National Security

How AI is Developing the Future of National Security Protocols

Published on
May 21, 2024

Contributed by Dr Kimberly Tam
Dr. Kimberly Tam gained a B.S in Computer and System Engineering at Rensselaer Polytechnic Institute in the USA and a PhD in Information Security from Royal Holloway University of London. Dr Tan is an Associate Professor of Maritime Cyber Security at the University of Plymouth, and the Theme Lead for Marine and Maritime at the Alan Turing Institute.

Cyber security and cyber defence typically has two sides: Attacker and Defender.

Each side continues to try and get the upper hand, and usually when one discovers a new tool or tactic, it does not take long for the other to also find uses for that tool. These days, one of the newer “tools” available is Artificial Intelligence (AI), although it be more accurate to say that AI provides a whole new toolbox to both attacker and defender as, in reality, AI is much more than a singular tool.

The phrase AI is an umbrella term – there are lots of different types of AI and machine learning (ML) approaches out there and, as with most things, each type has its own strengths and weaknesses. When we talk seriously about using “AI” for defence against “AI” that attackers use, it is really not as simple as that. The devil, as they say, is in the detail which leads us to the first point of this article: how does AI shape the current cyber battle ground?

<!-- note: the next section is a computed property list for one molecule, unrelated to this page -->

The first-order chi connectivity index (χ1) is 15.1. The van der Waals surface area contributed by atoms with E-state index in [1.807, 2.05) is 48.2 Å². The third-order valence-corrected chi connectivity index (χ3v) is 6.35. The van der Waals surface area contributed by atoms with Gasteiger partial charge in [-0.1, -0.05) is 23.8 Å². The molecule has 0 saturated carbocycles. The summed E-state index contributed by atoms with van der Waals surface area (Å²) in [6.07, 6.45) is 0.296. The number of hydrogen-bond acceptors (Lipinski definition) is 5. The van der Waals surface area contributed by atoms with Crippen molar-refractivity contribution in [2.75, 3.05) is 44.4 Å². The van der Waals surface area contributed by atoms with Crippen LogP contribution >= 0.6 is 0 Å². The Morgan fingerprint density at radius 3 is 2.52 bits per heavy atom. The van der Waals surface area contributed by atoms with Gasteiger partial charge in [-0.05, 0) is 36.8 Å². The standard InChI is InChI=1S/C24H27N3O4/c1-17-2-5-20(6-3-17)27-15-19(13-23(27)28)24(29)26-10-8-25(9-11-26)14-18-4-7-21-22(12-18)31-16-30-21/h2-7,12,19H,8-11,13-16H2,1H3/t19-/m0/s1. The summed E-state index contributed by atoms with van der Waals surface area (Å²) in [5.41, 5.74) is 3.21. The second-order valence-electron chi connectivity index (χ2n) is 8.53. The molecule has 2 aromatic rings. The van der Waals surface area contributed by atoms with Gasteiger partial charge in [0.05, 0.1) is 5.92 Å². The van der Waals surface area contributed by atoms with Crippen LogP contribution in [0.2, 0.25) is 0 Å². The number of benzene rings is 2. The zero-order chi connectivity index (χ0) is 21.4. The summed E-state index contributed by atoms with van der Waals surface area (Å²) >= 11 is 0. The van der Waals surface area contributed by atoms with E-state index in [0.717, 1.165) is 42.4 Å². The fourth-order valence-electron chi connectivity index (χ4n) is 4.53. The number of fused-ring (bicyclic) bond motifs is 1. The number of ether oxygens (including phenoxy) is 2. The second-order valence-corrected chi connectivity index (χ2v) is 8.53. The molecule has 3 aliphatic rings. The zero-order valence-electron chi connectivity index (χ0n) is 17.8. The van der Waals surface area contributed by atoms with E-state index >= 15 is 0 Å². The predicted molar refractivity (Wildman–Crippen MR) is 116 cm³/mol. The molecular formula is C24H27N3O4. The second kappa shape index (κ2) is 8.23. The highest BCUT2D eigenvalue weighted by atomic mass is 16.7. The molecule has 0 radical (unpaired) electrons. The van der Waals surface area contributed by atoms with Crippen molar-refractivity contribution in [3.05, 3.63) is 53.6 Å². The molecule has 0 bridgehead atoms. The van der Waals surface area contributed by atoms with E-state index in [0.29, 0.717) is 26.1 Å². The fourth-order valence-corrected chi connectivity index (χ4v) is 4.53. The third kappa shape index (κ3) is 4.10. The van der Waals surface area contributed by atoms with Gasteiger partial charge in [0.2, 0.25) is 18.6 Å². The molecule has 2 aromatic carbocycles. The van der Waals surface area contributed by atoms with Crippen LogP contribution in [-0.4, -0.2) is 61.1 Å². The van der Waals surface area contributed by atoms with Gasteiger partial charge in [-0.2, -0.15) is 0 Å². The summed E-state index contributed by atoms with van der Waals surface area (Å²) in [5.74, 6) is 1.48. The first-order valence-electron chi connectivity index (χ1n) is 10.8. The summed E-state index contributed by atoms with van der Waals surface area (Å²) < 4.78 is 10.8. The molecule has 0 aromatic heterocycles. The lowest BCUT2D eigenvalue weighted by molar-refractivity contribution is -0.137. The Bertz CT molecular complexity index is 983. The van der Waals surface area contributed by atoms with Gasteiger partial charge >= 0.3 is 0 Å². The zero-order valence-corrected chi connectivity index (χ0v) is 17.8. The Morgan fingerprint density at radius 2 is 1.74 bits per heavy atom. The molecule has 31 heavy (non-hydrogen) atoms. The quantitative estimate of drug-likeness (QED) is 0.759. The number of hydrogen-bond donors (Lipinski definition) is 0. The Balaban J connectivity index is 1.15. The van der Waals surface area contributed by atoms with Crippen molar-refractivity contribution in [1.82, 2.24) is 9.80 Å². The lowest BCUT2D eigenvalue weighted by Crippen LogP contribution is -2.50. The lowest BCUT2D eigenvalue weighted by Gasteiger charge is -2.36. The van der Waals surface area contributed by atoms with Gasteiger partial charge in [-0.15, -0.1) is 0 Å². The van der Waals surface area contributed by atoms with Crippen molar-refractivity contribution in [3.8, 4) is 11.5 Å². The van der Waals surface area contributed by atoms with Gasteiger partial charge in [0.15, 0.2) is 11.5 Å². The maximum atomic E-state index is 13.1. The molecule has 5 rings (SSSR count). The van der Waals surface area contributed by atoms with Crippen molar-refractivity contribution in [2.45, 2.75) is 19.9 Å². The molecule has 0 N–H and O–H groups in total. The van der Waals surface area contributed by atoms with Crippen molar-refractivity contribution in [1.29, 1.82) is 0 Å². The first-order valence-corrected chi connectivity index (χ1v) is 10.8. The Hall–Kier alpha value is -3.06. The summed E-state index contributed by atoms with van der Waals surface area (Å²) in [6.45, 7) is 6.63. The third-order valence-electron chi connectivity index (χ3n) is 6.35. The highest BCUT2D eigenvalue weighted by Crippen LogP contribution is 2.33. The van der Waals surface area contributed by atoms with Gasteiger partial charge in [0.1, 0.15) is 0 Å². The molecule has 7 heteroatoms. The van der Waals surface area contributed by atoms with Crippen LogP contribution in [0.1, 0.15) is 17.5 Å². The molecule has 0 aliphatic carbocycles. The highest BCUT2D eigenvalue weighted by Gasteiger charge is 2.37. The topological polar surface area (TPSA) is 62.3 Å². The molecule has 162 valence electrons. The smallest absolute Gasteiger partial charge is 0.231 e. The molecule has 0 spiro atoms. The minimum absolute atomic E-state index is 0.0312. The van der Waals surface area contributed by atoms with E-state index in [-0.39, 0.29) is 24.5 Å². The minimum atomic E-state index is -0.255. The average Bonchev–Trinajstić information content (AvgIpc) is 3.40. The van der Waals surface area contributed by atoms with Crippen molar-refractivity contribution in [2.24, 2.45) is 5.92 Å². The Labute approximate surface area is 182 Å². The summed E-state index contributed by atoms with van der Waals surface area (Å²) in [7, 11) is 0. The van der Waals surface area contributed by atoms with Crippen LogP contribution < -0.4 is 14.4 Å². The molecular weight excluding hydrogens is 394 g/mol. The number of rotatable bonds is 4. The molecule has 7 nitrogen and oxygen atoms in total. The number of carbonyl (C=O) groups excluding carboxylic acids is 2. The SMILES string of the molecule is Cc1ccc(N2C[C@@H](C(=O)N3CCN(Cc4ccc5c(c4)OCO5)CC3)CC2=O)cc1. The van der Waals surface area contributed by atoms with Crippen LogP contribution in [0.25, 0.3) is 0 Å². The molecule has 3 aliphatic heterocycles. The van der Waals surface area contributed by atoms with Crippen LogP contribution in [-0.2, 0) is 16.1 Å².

How can AI reshape cyber defence

Generally speaking, current cyber defences such as firewalls and intrusion detection systems can be enhanced with AI to enable them to better understand complex behaviours. In the maritime sector, acceptable behaviour depends on the context within which the operation is taking place.

For example, the appropriate behaviours for a ship in a US port may be different from an Australian port; the right behaviours for a lone ship at sea may not be a good choice in a busy port or narrow strait [3]. Crew, location, cargo, and attackers can fundamentally change the nature of a situation and current security tools can struggle with this, creating false positives and negatives and ultimately potentially leading to bad decisions.

Context-aware AI will help reshape cyber defence strategies, and it will be especially effective in complex transportation sectors like maritime. As we move with increasing speed towards a future of autonomous and un-crewed vessels and remotely controlled Critical National Infrastructure assets, such as offshore renewable energy [4], this becomes even more critical.